(9) The decline in the frequency of serious complications was primarily due to a decrease in the proportion of patients with open fractures treated with plate osteosynthesis from nearly 50% to 19%.
(10) Both gp175 and gp250 showed the greatest increase in fucosylation at 10(-5) M, which was also the dose at which RA induced laminin maximally, while the fucosylation of gp400 was greatest at 10(-8) M RA and declined at higher concentrations.
(11) Lambing rates approach 1.5 lambs per ewe per year, but a death rate of 23 per cent and an offtake of 27 per cent, means that flock numbers are probably slightly declining.
(12) In the absence of haemodialysis, the decline in plasma concentrations of lisinopril and enalaprilat was extremely slow and plasma concentrations were generally high.
(13) Steroid-treated steers showed a slight decline in synthesis which was significant (P less than 0.05) at week +5 post-implant while amino acid oxidation was significantly lower at weeks +2 (P less than 0.01) and +5 (P less than 0.05) compared with control animals.
(14) Following thawing, the initial motility index (MI) scores of mf cryopreserved by either method were not significantly different from untreated controls; however, over a period of 15 days in culture the MI scores of both cryopreserved groups showed a small but significant overall decline, with the methanol technique producing the lowest scores.
(15) The last stems from trends such as declining birth rate, an increasingly mobile society, diminished importance of the nuclear family, and the diminishing attractiveness of professions involved with providing maintenance care.
(16) Both strong-stop DNAs are made early during in vitro reactions and decline in concentration later, consistent with postulated roles as initiators of long minus- and plus-strand DNA.
(17) Further, four of five patients long after PTRA remained normotensive, and in all patients plasma renin levels declined.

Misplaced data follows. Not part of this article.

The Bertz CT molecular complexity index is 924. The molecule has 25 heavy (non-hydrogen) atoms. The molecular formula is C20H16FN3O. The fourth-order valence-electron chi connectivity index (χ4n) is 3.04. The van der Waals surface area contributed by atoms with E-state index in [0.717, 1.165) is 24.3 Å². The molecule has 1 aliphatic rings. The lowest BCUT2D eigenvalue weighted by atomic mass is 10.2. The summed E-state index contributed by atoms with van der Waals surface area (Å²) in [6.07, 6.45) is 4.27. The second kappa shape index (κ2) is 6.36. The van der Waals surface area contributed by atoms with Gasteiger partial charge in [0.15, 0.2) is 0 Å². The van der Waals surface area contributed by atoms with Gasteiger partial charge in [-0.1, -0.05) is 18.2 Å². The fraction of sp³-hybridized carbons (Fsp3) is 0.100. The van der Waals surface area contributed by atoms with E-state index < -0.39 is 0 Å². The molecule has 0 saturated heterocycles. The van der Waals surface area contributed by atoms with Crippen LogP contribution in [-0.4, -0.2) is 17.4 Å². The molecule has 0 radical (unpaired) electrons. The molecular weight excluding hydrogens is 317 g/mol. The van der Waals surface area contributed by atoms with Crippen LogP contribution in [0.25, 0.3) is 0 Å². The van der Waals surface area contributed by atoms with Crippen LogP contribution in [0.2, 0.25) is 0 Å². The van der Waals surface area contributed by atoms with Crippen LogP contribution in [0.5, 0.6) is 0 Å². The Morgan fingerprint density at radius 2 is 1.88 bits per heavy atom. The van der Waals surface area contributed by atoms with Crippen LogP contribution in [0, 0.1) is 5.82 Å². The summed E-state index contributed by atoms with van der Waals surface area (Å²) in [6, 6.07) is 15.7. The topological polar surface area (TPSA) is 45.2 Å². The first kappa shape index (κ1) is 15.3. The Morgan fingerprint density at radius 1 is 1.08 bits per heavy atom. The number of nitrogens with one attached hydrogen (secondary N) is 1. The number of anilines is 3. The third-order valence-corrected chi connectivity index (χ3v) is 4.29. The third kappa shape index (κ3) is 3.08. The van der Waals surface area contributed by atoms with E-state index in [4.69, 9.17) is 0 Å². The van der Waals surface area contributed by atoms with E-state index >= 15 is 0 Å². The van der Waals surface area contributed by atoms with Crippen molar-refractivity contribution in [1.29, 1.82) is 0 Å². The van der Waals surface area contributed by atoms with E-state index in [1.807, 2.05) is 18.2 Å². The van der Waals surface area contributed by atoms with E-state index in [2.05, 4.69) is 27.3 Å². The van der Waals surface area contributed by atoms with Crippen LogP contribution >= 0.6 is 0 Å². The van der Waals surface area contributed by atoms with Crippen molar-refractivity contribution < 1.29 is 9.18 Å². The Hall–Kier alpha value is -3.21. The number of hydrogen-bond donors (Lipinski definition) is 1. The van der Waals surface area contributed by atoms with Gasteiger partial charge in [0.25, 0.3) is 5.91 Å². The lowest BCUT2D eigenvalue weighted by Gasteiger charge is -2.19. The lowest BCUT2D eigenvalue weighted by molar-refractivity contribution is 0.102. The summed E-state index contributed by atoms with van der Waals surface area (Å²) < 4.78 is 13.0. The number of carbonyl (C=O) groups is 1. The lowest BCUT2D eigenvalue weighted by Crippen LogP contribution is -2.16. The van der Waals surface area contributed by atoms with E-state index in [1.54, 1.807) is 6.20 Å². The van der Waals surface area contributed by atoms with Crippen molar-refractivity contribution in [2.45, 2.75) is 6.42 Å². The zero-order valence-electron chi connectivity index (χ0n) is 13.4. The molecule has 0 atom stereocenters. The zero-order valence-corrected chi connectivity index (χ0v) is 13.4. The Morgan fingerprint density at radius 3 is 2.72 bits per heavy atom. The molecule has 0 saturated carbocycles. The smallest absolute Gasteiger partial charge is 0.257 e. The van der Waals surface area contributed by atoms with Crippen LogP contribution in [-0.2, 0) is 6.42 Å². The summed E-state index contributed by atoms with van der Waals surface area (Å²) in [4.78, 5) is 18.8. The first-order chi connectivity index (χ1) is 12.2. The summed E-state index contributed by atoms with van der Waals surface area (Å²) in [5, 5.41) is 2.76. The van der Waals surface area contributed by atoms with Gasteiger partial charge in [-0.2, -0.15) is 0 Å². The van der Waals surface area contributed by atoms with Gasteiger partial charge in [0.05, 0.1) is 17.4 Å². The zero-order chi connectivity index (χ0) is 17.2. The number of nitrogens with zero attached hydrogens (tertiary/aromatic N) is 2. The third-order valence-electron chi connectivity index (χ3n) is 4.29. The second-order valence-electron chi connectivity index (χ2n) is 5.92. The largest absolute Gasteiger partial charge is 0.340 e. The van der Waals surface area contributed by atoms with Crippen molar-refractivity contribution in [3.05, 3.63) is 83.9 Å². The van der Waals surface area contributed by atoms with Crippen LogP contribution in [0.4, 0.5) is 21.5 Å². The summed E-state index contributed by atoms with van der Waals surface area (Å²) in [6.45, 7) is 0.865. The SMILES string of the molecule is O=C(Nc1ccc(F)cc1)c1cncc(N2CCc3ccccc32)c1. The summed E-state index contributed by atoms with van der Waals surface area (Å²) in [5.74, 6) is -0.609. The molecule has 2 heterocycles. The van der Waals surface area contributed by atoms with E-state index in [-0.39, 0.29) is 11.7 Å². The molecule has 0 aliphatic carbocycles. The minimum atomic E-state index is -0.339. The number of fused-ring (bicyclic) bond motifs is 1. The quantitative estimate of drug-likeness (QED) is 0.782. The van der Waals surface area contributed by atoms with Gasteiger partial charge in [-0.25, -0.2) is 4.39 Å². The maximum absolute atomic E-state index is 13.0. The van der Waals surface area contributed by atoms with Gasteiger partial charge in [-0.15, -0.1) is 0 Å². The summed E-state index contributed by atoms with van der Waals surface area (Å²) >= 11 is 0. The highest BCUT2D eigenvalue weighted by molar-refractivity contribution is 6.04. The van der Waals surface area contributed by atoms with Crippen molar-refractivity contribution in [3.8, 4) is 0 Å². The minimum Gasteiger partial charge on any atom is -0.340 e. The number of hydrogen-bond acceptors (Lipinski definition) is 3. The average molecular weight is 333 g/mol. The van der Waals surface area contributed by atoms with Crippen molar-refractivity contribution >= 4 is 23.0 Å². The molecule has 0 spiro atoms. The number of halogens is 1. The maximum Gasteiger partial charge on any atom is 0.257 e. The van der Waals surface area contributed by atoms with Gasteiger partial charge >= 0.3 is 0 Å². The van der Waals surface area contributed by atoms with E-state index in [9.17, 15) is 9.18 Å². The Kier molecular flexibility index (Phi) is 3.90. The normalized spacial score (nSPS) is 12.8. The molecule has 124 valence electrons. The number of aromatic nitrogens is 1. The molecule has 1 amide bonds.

(18) Initial exposure of cells to low concentrations of either H2O2 or xanthine oxidase resulted in a transient increase in membrane potential relative to control cells (P less than 0.001), followed by an exponential decline in potential (P less than 0.001).
(19) How big tobacco lost its final fight for hearts, lungs and minds Read more Shares in Imperial closed down 1% and British American Tobacco lost 0.75%, both underperforming the FTSE100’s 0.3% decline.
(20) However, cAMP also has posttranscriptional effects on the enzyme's synthesis, as evidenced by the 4- to 5-fold enhanced decline seen when cultured hepatoma cells are exposed to cAMP and transcription is inhibited.
(n.) Repercussion, or beating back; a quick and sudden resistance.
(v. t.) To beat back; to offer sudden resistance to; to check; to repel or repulse violently, harshly, or uncourteously.
(1) So sensitive is the case that Hunt, his civil servants and advisers are expected to rebuff any external lobbying – so they can base their judgement only on a analysis of the public interest issues raised by the proposed deal that was completed by media regulator Ofcom today.
(2) A few months after the arms deal rebuff the prime minster announced a review of the Brotherhood’s activities in the UK.
(3) The chancellor, George Osborne, welcomed the news as a “milestone for the British economy” that will ease the pressure on household budgets as he sought to rebuff fears that the UK could be headed towards “damaging deflation”.